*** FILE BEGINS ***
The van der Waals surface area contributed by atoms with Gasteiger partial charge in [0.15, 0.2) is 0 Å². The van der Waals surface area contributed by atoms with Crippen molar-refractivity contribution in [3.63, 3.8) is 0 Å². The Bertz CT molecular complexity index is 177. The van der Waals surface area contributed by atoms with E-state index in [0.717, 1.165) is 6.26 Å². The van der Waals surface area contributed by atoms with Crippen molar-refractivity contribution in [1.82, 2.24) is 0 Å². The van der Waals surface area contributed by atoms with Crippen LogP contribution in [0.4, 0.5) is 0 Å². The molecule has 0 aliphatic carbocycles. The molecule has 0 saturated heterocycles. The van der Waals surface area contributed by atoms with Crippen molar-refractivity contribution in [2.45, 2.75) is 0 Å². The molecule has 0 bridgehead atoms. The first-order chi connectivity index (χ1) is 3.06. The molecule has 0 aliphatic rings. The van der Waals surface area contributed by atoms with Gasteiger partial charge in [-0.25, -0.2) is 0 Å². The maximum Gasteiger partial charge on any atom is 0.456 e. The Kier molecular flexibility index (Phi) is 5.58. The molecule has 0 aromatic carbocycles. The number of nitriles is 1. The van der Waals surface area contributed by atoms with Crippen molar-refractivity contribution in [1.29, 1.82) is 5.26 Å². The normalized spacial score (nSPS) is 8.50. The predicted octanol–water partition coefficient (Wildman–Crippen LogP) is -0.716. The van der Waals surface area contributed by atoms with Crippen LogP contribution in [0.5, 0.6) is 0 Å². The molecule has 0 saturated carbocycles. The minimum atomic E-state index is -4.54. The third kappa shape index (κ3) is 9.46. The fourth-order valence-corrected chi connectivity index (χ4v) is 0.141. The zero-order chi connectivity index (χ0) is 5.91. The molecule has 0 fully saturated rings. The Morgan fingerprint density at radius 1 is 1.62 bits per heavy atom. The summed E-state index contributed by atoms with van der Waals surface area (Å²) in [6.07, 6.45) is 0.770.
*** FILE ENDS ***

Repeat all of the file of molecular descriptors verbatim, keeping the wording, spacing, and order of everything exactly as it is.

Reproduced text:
The van der Waals surface area contributed by atoms with Gasteiger partial charge in [0.15, 0.2) is 0 Å². The van der Waals surface area contributed by atoms with Crippen molar-refractivity contribution in [3.63, 3.8) is 0 Å². The Bertz CT molecular complexity index is 177. The van der Waals surface area contributed by atoms with E-state index in [0.717, 1.165) is 6.26 Å². The van der Waals surface area contributed by atoms with Crippen molar-refractivity contribution in [1.82, 2.24) is 0 Å². The van der Waals surface area contributed by atoms with Crippen LogP contribution in [0.4, 0.5) is 0 Å². The molecule has 0 aliphatic carbocycles. The molecule has 0 saturated heterocycles. The van der Waals surface area contributed by atoms with Crippen molar-refractivity contribution in [2.45, 2.75) is 0 Å². The molecule has 0 bridgehead atoms. The first-order chi connectivity index (χ1) is 3.06. The molecule has 0 aliphatic rings. The van der Waals surface area contributed by atoms with Gasteiger partial charge in [-0.25, -0.2) is 0 Å². The maximum Gasteiger partial charge on any atom is 0.456 e. The Kier molecular flexibility index (Phi) is 5.58. The molecule has 0 aromatic carbocycles. The number of nitriles is 1. The van der Waals surface area contributed by atoms with Crippen molar-refractivity contribution in [1.29, 1.82) is 5.26 Å². The normalized spacial score (nSPS) is 8.50. The predicted octanol–water partition coefficient (Wildman–Crippen LogP) is -0.716. The van der Waals surface area contributed by atoms with Crippen LogP contribution in [0.5, 0.6) is 0 Å². The molecule has 0 saturated carbocycles. The minimum atomic E-state index is -4.54. The third kappa shape index (κ3) is 9.46. The fourth-order valence-corrected chi connectivity index (χ4v) is 0.141. The zero-order chi connectivity index (χ0) is 5.91. The molecule has 0 fully saturated rings. The Morgan fingerprint density at radius 1 is 1.62 bits per heavy atom. The summed E-state index contributed by atoms with van der Waals surface area (Å²) in [6.07, 6.45) is 0.770.